"It seems to me that the prime minister of Georgia does not want Georgia to become a member of NATO," he said. "He is using the Kremlin's narrative to explain what is happening in Ukraine."

"Twenty percent of Georgia is occupied by Russia, and [Garibashvili] has no desire to restore the integrity of the country."

"Georgia's choice to align with the aggressor and occupier appears particularly strange," Georgian Strategic Analysis Centre scholar Gela Vasadze told Caravanserai, decrying the promotion, preservation and prolongation of "Putin's empire".

"No one knows exactly how regional powers will behave in an arrangement that does not include Russia, and more important, how global powers -- to be more precise, Washington and Beijing -- will behave in relation to regional powers."

"If the Russian empire is preserved, there will be no peace," he said.

"There will be an armistice with a front running along the borders of 1991. In the South Caucasus, the status quo will continue for some time, maybe even a long time, and then everything will begin all over again."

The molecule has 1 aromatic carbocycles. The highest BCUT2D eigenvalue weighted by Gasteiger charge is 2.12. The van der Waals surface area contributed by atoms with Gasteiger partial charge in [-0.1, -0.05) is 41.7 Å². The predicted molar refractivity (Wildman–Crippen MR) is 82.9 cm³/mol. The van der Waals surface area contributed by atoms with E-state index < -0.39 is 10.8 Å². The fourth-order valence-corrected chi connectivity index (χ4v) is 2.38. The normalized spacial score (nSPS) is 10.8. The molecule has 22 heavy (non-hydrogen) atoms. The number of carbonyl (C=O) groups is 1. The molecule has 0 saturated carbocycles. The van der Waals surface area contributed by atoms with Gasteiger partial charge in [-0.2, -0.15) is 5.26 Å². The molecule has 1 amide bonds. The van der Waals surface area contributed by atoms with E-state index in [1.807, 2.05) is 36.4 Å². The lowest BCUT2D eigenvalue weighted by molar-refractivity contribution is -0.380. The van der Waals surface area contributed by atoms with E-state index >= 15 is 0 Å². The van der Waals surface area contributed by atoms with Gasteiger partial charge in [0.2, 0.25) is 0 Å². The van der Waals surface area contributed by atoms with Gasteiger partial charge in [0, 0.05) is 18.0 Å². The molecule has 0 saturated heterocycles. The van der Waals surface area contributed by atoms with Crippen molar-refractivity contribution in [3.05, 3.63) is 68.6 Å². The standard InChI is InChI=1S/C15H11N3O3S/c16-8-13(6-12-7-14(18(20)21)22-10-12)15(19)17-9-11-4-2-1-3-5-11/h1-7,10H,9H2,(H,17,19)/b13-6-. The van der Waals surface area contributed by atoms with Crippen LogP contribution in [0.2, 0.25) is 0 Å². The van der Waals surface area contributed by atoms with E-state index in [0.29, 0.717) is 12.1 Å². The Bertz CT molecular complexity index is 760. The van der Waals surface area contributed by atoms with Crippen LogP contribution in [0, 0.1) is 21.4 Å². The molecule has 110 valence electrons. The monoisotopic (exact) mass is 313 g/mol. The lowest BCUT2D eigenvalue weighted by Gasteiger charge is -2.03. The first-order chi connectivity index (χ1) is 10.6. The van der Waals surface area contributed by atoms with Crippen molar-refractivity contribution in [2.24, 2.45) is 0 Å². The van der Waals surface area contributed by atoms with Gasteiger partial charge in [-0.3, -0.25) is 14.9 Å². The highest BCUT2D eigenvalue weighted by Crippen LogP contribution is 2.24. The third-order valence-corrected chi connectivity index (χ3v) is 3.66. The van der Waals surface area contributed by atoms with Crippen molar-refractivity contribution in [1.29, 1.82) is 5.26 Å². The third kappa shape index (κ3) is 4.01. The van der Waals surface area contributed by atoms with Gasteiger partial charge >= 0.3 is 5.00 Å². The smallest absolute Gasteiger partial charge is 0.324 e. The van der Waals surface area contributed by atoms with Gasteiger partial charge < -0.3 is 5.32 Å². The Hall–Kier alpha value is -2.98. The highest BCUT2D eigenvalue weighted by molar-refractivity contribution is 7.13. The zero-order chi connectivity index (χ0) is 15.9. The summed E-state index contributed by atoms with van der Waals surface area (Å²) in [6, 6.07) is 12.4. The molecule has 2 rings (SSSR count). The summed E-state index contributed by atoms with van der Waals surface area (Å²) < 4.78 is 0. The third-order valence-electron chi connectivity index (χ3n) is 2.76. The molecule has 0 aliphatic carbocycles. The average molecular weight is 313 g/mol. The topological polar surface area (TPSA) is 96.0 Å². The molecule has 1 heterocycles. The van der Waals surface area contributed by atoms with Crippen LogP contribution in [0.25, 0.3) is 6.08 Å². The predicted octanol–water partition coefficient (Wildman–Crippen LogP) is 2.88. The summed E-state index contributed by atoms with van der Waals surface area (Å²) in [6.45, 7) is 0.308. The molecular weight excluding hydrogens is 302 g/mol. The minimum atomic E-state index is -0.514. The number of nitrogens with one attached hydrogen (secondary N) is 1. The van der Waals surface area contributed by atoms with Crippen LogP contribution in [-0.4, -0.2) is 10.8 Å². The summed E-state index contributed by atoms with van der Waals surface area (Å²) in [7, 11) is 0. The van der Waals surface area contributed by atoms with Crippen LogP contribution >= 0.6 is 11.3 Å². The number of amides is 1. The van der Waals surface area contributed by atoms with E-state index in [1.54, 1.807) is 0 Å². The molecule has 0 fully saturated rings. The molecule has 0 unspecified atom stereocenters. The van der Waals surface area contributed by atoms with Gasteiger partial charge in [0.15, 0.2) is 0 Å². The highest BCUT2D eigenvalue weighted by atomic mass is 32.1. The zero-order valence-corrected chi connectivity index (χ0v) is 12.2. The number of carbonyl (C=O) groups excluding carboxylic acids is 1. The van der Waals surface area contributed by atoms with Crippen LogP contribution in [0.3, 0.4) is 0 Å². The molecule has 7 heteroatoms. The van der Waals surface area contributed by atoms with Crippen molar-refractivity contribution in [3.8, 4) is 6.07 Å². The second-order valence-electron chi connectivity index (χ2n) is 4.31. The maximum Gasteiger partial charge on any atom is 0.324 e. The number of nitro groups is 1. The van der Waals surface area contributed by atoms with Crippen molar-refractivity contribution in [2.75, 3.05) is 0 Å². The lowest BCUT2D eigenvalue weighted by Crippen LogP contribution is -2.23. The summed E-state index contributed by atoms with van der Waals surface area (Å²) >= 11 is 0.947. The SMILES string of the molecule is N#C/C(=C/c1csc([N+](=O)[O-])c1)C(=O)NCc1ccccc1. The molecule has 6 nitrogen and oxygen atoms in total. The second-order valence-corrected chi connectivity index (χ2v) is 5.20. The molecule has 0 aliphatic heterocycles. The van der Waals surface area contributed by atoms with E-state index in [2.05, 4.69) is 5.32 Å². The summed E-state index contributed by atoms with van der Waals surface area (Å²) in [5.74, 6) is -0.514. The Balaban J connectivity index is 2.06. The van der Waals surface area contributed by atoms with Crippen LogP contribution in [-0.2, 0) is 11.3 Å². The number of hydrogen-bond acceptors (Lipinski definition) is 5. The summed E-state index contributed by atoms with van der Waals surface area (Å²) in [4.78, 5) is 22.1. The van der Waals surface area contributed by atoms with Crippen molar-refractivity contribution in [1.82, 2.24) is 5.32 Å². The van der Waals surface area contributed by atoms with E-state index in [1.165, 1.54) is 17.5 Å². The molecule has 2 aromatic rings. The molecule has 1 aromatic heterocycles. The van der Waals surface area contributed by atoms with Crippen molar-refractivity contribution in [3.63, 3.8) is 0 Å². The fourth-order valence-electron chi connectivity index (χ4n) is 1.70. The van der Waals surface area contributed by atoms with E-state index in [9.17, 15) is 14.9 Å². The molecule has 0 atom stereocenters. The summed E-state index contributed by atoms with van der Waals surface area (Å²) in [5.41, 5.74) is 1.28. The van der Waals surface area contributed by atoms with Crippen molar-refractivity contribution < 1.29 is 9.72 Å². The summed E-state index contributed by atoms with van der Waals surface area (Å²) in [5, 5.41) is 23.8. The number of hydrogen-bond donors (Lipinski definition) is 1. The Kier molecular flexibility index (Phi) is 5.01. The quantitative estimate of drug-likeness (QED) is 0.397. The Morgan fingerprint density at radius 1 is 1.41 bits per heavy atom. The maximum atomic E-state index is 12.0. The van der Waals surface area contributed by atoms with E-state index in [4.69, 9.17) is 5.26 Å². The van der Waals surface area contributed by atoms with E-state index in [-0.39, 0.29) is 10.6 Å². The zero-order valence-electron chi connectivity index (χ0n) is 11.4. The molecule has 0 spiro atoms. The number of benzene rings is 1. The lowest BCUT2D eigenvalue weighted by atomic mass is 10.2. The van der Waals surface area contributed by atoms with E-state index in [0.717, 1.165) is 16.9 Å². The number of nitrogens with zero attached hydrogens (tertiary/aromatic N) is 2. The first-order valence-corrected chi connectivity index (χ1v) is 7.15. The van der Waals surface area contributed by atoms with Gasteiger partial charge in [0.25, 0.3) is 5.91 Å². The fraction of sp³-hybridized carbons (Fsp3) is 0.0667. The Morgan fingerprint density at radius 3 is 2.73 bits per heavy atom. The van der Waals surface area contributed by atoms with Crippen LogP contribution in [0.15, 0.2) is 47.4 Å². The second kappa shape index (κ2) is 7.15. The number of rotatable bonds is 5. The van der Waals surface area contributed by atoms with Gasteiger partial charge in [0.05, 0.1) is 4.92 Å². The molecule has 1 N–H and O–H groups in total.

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They believe living under the Kremlin's thumb is excellent for an unknown reason. Yeah, what a glorious plan! Keep pursuing your dumb short-sighted politics; after all, who are we to question the wisdom of the Great Leader?


Well, the Georgian government has learned the lesson from Putin, our great teacher. It's not about NATO; who needs the international community's support when you can sit in the Kremlin's warm hugs? What could go wrong?


It's quite remarkable that Putin reproached French President Emmanuel Macron in early 2022 for Ukraine's aspiration to join the Treaty of Rome, saying it was purportedly "a threat to Russian security." But wait a minute! The Treaty of Rome of 1957 brought about the creation of the European Economic Community (EEC), while NATO (the North Atlantic Treaty Organization), a Defensive union, was founded by the treaty signed in Washington in 1949. Does that mean the Kremlin considers even a hypothetical free trade association between Ukraine and the EU a threat? I don't know what is more amusing here - the ignorance or the insolence? But it's a thankless task to look for reasoning from the current Fuhrer. "You are at fault that I am famished."